It was Monday afternoon and the teen apparel shop at the mall was empty. Greeted at the door by the lone sales clerk on the floor, I walked a loop around the store, as if browsing.
I then headed back to the clerk, who was folding jeans on a display table, with the real reason for my visit: “If I brought you my plastic bags, would you recycle them?” She offered a puzzled look, then a bit of a sheepish one. “No,” she said. “We’d probably throw them away.” Wrong, and wrong again, missy.
You remember New York’s Plastic Bag Reduction, Resource and Recycling Act, don’t you? The statewide law, which took effect five years ago, requires larger retailers, supermarkets and multi-store chains to take back the plastic bags they hand shoppers at checkout, in the interest of corralling litter and saving resources.
In addition to recycling — not trashing — the returned bags, the stores also are supposed to discourage bag use by encouraging shoppers to bring along their own reusable totes for purchases.
After the law took effect in 2009, I spot-checked several supermarkets and walked a couple of local malls to gauge compliance. I saw an enthusiastic mix of colorful bins and odd-looking contraptions installed near store entrances to collect the bags.
Macy’s and Boscov’s still have recycling bins tucked into the vestibules of their mall stores’ parking lot entrances, but I couldn’t find any at the Sears store at Colonie Center. At J.C. Penney’s stand-alone store at Clifton Park Center, I saw one at a side entrance, near the hair salon. The Marshalls store in the mall offered a receptacle near both the front and back checkouts, although one seemed mighty close to being inaccessible behind the bank of cash registers.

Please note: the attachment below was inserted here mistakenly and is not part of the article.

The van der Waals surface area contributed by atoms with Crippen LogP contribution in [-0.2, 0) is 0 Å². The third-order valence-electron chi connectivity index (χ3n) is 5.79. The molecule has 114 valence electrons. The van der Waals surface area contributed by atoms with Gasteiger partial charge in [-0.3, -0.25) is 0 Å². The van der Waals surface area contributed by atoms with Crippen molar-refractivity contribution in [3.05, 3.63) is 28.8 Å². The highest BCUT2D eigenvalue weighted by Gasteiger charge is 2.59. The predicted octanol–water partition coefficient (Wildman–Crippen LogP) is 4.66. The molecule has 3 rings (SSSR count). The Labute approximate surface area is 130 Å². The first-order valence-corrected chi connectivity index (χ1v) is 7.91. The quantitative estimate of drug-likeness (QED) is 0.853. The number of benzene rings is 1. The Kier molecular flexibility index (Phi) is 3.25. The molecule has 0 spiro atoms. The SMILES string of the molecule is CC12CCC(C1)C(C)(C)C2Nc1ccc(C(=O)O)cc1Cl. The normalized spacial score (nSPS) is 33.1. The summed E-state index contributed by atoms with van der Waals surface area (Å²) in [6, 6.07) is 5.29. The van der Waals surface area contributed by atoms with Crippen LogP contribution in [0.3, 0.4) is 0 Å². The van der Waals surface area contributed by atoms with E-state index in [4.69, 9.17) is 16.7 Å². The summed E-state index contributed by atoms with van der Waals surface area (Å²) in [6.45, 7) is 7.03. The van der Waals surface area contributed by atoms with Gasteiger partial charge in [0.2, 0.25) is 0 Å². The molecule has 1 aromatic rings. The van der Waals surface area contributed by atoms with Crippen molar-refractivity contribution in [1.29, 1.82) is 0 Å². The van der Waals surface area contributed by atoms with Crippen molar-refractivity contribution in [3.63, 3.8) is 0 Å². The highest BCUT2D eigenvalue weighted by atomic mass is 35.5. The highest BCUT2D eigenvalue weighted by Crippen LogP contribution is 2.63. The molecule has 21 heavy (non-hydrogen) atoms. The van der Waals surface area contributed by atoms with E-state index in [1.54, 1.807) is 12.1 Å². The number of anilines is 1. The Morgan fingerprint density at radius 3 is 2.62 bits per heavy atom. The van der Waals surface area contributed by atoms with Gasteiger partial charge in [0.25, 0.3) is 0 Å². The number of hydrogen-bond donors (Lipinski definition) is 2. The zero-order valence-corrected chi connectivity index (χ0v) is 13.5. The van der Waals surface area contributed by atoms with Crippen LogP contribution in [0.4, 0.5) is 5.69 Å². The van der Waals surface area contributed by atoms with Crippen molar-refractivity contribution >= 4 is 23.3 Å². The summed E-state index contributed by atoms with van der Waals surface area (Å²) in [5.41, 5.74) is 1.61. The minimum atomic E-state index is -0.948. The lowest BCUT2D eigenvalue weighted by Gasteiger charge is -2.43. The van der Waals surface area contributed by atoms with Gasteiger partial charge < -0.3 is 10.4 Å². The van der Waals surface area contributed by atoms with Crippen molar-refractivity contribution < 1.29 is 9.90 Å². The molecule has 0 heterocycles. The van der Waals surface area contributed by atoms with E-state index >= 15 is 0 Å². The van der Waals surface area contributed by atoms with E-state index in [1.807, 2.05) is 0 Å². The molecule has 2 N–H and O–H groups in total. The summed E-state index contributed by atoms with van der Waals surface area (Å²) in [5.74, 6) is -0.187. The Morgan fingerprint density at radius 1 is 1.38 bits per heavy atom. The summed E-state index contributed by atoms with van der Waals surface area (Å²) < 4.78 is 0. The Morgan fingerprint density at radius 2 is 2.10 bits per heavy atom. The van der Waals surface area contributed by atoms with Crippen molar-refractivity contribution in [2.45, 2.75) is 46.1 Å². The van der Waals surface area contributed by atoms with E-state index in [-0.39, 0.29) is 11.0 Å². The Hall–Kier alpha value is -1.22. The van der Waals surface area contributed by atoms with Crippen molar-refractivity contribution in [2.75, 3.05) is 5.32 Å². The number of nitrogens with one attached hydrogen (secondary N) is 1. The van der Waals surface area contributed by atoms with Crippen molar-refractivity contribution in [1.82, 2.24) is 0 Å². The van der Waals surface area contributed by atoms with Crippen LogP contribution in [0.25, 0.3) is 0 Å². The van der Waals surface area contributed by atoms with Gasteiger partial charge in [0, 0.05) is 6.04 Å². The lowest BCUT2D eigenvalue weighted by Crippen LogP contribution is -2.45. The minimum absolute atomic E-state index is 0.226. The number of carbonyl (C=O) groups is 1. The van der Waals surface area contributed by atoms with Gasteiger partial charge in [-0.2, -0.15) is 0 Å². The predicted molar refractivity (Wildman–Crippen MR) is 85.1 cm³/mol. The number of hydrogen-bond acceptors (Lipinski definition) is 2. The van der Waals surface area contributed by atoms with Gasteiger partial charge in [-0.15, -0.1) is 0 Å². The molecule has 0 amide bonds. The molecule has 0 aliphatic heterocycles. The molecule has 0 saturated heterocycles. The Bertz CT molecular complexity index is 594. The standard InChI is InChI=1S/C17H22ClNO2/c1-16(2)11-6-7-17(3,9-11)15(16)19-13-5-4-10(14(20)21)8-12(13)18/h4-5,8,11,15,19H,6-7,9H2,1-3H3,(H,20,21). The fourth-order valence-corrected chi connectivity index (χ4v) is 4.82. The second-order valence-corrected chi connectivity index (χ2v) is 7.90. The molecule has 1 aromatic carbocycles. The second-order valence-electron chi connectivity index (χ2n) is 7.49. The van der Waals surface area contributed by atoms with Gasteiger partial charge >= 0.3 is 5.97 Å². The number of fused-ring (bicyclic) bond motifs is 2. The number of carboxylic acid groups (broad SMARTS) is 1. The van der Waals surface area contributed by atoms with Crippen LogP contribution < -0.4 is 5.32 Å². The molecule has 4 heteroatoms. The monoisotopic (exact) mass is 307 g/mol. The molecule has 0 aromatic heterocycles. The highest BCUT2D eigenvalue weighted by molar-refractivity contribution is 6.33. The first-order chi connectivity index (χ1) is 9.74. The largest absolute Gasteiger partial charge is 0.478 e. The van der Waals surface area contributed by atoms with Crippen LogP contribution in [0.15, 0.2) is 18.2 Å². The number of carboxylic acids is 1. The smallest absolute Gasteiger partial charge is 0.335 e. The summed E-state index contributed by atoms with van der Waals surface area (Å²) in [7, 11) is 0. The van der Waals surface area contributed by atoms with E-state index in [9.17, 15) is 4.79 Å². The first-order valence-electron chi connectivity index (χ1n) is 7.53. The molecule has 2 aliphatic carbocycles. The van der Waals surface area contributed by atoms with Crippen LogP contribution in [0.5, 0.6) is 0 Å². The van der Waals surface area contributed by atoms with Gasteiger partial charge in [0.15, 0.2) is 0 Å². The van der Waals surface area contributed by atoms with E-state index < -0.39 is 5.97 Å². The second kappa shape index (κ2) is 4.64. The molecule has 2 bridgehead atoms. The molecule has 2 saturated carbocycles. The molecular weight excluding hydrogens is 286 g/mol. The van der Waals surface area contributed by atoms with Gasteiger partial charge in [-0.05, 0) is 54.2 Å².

At supermarkets and big-box retailers, the bins are easy to locate.
While enforcement of the law falls to the state Department of Environmental Conservation, I could not find out from a spokesman how that effort is going. The department posts phone and email contacts on its website for consumers to report noncompliant retailers.
Moore Recycling Associates, which developed a recycling-education website for the American Chemistry Council, a trade group whose members include bag producers, estimates that 90 percent of the U.S. population has access to a program for recycling plastic bags.
It credits the access to curbside collections or easy-to-get-to drop-off facilities.
Locally, though, plastic bags aren’t accepted for recycling by municipal and private trash haulers.
Indeed, a page on Schenectady County’s recycling website, which details what plastic waste is and isn’t recyclable, tells you to return plastic shopping bags to grocers such as Hannaford and Price Chopper and retailers like Walmart.
Which only goes to show that five years later, the bag recycling law still fills a need — even if it sometimes takes a bit of sleuthing to find a receptacle.
Marlene Kennedy is a freelance columnist. Opinions expressed in her column are her own and not necessarily the newspaper’s. Reach her at email@example.com.